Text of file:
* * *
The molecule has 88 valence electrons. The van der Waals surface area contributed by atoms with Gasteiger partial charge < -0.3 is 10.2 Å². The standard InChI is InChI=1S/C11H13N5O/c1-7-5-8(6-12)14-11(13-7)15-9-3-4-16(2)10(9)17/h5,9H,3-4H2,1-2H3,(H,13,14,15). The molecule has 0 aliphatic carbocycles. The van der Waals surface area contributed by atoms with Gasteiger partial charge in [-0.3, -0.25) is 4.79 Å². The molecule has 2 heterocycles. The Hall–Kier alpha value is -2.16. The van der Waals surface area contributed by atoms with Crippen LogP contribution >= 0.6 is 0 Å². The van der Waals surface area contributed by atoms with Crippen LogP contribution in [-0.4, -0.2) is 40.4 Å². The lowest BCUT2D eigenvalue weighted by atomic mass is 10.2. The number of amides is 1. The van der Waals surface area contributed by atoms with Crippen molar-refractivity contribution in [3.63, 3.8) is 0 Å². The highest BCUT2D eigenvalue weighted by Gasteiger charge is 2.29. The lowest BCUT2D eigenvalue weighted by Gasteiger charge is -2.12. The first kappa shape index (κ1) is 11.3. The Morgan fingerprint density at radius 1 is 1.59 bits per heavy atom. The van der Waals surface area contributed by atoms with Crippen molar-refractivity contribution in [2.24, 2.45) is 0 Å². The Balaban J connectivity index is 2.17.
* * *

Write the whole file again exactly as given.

The molecule has 88 valence electrons. The van der Waals surface area contributed by atoms with Gasteiger partial charge < -0.3 is 10.2 Å². The standard InChI is InChI=1S/C11H13N5O/c1-7-5-8(6-12)14-11(13-7)15-9-3-4-16(2)10(9)17/h5,9H,3-4H2,1-2H3,(H,13,14,15). The molecule has 0 aliphatic carbocycles. The van der Waals surface area contributed by atoms with Gasteiger partial charge in [-0.3, -0.25) is 4.79 Å². The molecule has 2 heterocycles. The Hall–Kier alpha value is -2.16. The van der Waals surface area contributed by atoms with Crippen LogP contribution >= 0.6 is 0 Å². The van der Waals surface area contributed by atoms with Crippen LogP contribution in [-0.4, -0.2) is 40.4 Å². The lowest BCUT2D eigenvalue weighted by atomic mass is 10.2. The number of amides is 1. The van der Waals surface area contributed by atoms with Crippen molar-refractivity contribution in [3.63, 3.8) is 0 Å². The highest BCUT2D eigenvalue weighted by Gasteiger charge is 2.29. The lowest BCUT2D eigenvalue weighted by Gasteiger charge is -2.12. The first kappa shape index (κ1) is 11.3. The Morgan fingerprint density at radius 1 is 1.59 bits per heavy atom. The van der Waals surface area contributed by atoms with Crippen molar-refractivity contribution in [2.24, 2.45) is 0 Å². The Balaban J connectivity index is 2.17.